"Car donation charity is target of inquiry; Little cash sent to cancer group, official alleges" by Brian Bakst Associated Press October 15, 2015
ST. PAUL — Minnesota’s attorney general accused one of the nation’s largest vehicle-donation charities on Wednesday of putting little money toward its advertised mission while steering millions to the for-profit companies owned by the group’s founders.
Not cars for kids? It's such a sweet jingle.
Democratic Attorney General Lori Swanson said about one-fifth of the Car Donation Foundation’s $108 million in gross revenue during a four-year period went toward charitable grants, while the rest was used for overhead, marketing, and payments to a pair of companies. The St. Paul-based foundation solicits vehicle donations under a ‘‘Wheels for Wishes’’ program that pledges the proceeds to local Make-A-Wish chapters to help children battling cancer.
Might as well call it what it is: theft.
At lea$t $omeone's wi$hes were met, huh?
Almost 50,000 vehicles were donated to the foundation in 2014, amounting to $37 million in revenue. The foundation makes itself attractive to donors by arranging quick pickup of inoperable vehicles and documentation that could be used for income tax deductions.
The foundation’s founders, William Bigley and Randy Heiligman, declined an interview request. The foundation itself issued a statement saying it disagreed with the report.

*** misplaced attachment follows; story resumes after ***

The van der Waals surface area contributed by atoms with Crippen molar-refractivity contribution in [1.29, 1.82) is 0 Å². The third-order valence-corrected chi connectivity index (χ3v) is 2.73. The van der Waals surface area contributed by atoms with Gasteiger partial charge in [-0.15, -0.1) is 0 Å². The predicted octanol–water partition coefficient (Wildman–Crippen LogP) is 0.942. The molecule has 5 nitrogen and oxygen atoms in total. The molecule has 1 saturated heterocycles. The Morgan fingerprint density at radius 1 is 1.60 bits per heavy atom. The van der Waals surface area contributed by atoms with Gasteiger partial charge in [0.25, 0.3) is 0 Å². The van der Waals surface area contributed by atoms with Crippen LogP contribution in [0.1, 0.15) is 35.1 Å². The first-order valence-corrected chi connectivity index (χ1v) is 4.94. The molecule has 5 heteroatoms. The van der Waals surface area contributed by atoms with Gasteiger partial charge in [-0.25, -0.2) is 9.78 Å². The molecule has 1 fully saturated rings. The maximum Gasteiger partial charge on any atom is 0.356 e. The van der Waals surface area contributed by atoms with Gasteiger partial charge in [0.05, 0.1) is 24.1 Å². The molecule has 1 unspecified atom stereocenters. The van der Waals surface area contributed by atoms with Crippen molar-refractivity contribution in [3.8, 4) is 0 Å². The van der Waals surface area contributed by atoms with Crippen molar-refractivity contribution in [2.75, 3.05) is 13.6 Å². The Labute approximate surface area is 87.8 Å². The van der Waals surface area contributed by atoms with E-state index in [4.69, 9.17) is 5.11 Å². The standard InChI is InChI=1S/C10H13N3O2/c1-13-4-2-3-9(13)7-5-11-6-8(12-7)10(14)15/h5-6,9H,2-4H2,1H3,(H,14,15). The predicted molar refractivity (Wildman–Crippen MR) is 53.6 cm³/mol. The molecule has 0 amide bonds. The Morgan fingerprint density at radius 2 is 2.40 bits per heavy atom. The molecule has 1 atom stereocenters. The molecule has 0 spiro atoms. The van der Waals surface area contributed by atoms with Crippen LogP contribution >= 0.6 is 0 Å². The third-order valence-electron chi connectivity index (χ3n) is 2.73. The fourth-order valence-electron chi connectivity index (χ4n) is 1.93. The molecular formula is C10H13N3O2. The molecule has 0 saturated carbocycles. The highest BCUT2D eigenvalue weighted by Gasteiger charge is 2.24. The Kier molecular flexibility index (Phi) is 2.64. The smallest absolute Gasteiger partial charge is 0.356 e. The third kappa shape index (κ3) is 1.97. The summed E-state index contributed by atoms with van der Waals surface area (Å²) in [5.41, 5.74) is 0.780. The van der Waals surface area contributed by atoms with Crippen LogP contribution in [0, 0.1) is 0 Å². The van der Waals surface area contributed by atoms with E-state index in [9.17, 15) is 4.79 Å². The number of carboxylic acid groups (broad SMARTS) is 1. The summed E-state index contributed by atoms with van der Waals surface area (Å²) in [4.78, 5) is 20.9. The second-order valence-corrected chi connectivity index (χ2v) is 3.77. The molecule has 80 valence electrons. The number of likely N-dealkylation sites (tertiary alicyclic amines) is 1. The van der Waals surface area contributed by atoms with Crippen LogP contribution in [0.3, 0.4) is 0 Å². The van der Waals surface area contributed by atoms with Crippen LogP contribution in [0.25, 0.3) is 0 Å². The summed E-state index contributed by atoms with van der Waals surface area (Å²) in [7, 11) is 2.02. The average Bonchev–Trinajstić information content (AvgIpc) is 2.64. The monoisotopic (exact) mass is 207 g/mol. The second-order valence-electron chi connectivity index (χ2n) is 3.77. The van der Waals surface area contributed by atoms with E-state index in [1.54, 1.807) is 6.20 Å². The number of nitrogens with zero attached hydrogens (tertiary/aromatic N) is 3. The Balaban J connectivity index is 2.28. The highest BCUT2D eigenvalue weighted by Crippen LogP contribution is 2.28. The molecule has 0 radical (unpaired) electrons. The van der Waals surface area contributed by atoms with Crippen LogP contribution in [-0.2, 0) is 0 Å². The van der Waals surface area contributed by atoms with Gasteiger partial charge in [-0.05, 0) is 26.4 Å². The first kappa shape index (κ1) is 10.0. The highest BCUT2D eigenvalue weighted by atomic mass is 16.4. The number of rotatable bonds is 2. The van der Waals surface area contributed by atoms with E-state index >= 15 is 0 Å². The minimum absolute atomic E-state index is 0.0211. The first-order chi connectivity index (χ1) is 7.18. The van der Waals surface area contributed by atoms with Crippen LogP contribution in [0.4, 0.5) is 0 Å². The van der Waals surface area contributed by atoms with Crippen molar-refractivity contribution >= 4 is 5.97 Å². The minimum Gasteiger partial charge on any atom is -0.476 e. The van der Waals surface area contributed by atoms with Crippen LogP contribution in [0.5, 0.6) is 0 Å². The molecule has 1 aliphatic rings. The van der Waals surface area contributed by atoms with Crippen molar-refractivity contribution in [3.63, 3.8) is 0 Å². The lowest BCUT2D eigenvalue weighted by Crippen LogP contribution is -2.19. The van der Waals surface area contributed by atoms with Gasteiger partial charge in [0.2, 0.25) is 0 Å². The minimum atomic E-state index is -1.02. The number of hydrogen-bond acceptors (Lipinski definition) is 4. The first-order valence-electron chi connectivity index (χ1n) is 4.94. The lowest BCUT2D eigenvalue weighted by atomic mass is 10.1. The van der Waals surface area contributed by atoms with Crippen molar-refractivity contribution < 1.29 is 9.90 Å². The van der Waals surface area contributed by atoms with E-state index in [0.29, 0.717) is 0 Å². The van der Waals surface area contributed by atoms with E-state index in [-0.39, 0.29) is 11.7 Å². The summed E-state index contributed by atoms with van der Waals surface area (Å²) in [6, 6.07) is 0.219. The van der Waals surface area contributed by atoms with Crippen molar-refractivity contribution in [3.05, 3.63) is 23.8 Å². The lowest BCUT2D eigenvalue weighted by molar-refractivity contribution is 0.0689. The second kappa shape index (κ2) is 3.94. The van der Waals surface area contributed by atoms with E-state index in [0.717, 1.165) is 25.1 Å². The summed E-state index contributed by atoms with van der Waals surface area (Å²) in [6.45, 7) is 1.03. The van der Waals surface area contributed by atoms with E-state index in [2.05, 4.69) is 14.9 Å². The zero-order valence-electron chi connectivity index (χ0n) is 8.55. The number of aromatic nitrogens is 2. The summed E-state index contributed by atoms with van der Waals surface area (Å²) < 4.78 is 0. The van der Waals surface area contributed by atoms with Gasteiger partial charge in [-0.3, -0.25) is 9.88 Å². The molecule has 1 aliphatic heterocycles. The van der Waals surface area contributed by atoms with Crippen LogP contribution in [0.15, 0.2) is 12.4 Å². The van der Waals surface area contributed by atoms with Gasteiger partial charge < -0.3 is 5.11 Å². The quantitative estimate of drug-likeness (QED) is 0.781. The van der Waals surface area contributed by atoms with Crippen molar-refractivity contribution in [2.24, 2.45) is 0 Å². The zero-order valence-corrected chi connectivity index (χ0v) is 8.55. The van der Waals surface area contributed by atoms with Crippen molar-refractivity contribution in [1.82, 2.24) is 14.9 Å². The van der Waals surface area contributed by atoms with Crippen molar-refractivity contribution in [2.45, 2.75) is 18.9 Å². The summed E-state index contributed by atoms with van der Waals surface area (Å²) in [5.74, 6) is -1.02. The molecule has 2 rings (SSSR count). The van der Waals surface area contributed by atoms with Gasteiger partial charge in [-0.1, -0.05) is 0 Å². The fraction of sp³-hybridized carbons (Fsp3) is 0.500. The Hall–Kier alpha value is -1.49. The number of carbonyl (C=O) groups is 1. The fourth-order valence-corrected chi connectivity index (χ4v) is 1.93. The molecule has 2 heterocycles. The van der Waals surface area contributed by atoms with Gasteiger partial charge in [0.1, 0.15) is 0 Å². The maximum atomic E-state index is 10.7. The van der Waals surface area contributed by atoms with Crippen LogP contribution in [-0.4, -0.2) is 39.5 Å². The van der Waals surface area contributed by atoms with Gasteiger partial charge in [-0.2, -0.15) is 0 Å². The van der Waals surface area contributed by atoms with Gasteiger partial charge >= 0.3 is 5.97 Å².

It said car donation programs ‘‘are very expensive to administer,’’ and its website is clear about those costs. The foundation said its charitable giving ‘‘meets or exceeds industry standards.’’
Swanson’s investigators said the foundation would pay one of the founder’s for-profit companies for managing the charity’s operations and fund-raising, and another associated company for towing, scrapping, or reselling donated vehicles. The two companies, owned by Bigley and Heiligman, reaped a combined $36 million in payments from the foundation between 2011 and 2014, according to the office’s review of tax records. She said $23 million went to the charitable mission during that time.
The foundation has a presence in about 40 states and has come under prior scrutiny by the IRS for the charity’s cozy ties to the private firms. The founders left the charity’s board of directors in response but maintained a hands-on role in its daily operations. Regulators in South Carolina and Oregon have highlighted the group in reports of charities with unusually high administrative costs....